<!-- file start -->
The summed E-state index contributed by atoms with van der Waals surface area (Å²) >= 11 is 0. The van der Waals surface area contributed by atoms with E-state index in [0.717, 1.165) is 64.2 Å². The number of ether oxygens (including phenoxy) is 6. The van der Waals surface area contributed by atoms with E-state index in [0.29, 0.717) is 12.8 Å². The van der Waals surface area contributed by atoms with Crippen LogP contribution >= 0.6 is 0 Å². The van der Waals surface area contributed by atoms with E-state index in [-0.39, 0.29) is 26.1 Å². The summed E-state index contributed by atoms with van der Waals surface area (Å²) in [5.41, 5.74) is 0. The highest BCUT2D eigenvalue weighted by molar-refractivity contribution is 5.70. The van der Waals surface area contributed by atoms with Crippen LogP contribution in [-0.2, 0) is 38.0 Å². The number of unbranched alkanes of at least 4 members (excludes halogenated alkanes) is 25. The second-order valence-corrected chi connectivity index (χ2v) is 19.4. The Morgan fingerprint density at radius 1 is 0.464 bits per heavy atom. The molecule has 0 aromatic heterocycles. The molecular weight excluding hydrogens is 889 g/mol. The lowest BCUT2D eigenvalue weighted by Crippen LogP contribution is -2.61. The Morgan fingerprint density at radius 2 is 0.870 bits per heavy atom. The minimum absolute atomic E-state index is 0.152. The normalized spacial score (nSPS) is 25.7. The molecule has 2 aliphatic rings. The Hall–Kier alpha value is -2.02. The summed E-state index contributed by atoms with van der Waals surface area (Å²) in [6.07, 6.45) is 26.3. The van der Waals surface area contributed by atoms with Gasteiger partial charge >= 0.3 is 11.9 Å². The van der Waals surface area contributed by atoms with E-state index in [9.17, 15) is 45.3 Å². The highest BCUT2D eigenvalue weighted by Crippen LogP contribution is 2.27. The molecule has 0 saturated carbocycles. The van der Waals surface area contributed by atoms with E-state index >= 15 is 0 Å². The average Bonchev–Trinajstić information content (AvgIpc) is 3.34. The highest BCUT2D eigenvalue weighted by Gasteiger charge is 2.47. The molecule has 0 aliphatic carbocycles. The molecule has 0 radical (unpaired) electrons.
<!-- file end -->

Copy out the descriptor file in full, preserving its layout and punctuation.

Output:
The summed E-state index contributed by atoms with van der Waals surface area (Å²) >= 11 is 0. The van der Waals surface area contributed by atoms with E-state index in [0.717, 1.165) is 64.2 Å². The number of ether oxygens (including phenoxy) is 6. The van der Waals surface area contributed by atoms with E-state index in [0.29, 0.717) is 12.8 Å². The van der Waals surface area contributed by atoms with Crippen LogP contribution >= 0.6 is 0 Å². The van der Waals surface area contributed by atoms with E-state index in [-0.39, 0.29) is 26.1 Å². The summed E-state index contributed by atoms with van der Waals surface area (Å²) in [5.41, 5.74) is 0. The highest BCUT2D eigenvalue weighted by molar-refractivity contribution is 5.70. The van der Waals surface area contributed by atoms with Crippen LogP contribution in [-0.2, 0) is 38.0 Å². The number of unbranched alkanes of at least 4 members (excludes halogenated alkanes) is 25. The second-order valence-corrected chi connectivity index (χ2v) is 19.4. The Morgan fingerprint density at radius 1 is 0.464 bits per heavy atom. The molecule has 0 aromatic heterocycles. The molecular weight excluding hydrogens is 889 g/mol. The lowest BCUT2D eigenvalue weighted by Crippen LogP contribution is -2.61. The Morgan fingerprint density at radius 2 is 0.870 bits per heavy atom. The minimum absolute atomic E-state index is 0.152. The normalized spacial score (nSPS) is 25.7. The molecule has 2 aliphatic rings. The Hall–Kier alpha value is -2.02. The summed E-state index contributed by atoms with van der Waals surface area (Å²) in [6.07, 6.45) is 26.3. The van der Waals surface area contributed by atoms with Gasteiger partial charge >= 0.3 is 11.9 Å². The van der Waals surface area contributed by atoms with E-state index in [9.17, 15) is 45.3 Å². The highest BCUT2D eigenvalue weighted by Crippen LogP contribution is 2.27. The molecule has 0 saturated carbocycles. The van der Waals surface area contributed by atoms with E-state index >= 15 is 0 Å². The average Bonchev–Trinajstić information content (AvgIpc) is 3.34. The highest BCUT2D eigenvalue weighted by Gasteiger charge is 2.47. The molecule has 0 aliphatic carbocycles. The molecule has 0 radical (unpaired) electrons.